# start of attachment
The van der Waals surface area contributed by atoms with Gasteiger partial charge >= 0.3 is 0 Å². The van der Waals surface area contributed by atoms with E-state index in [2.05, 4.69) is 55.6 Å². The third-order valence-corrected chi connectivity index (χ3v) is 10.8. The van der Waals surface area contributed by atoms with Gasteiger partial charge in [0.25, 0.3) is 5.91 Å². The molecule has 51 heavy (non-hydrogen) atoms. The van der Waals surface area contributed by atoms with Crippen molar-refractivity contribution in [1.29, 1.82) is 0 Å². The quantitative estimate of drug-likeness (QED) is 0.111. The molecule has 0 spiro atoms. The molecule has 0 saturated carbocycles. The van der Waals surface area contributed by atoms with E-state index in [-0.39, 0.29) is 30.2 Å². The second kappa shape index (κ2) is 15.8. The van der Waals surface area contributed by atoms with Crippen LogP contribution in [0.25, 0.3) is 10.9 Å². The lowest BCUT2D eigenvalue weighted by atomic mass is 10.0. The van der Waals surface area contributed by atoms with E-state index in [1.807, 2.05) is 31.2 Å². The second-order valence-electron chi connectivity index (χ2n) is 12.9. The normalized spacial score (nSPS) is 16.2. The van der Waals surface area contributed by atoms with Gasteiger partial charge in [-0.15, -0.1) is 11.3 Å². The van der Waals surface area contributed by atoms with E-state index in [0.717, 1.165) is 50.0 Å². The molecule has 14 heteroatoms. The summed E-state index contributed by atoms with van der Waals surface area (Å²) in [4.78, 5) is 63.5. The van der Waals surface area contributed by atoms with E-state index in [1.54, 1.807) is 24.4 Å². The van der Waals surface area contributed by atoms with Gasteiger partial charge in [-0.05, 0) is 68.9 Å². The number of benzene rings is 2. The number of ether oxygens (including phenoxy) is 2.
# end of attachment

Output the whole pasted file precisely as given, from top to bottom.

The van der Waals surface area contributed by atoms with Gasteiger partial charge >= 0.3 is 0 Å². The van der Waals surface area contributed by atoms with E-state index in [2.05, 4.69) is 55.6 Å². The third-order valence-corrected chi connectivity index (χ3v) is 10.8. The van der Waals surface area contributed by atoms with Gasteiger partial charge in [0.25, 0.3) is 5.91 Å². The molecule has 51 heavy (non-hydrogen) atoms. The van der Waals surface area contributed by atoms with Crippen molar-refractivity contribution in [1.29, 1.82) is 0 Å². The quantitative estimate of drug-likeness (QED) is 0.111. The molecule has 0 spiro atoms. The molecule has 0 saturated carbocycles. The van der Waals surface area contributed by atoms with E-state index in [-0.39, 0.29) is 30.2 Å². The second kappa shape index (κ2) is 15.8. The van der Waals surface area contributed by atoms with Crippen LogP contribution in [0.25, 0.3) is 10.9 Å². The lowest BCUT2D eigenvalue weighted by atomic mass is 10.0. The van der Waals surface area contributed by atoms with E-state index in [1.807, 2.05) is 31.2 Å². The second-order valence-electron chi connectivity index (χ2n) is 12.9. The normalized spacial score (nSPS) is 16.2. The van der Waals surface area contributed by atoms with Gasteiger partial charge in [-0.15, -0.1) is 11.3 Å². The van der Waals surface area contributed by atoms with E-state index in [0.717, 1.165) is 50.0 Å². The molecule has 14 heteroatoms. The summed E-state index contributed by atoms with van der Waals surface area (Å²) in [4.78, 5) is 63.5. The van der Waals surface area contributed by atoms with E-state index in [1.54, 1.807) is 24.4 Å². The van der Waals surface area contributed by atoms with Gasteiger partial charge in [-0.05, 0) is 68.9 Å². The number of benzene rings is 2. The number of ether oxygens (including phenoxy) is 2.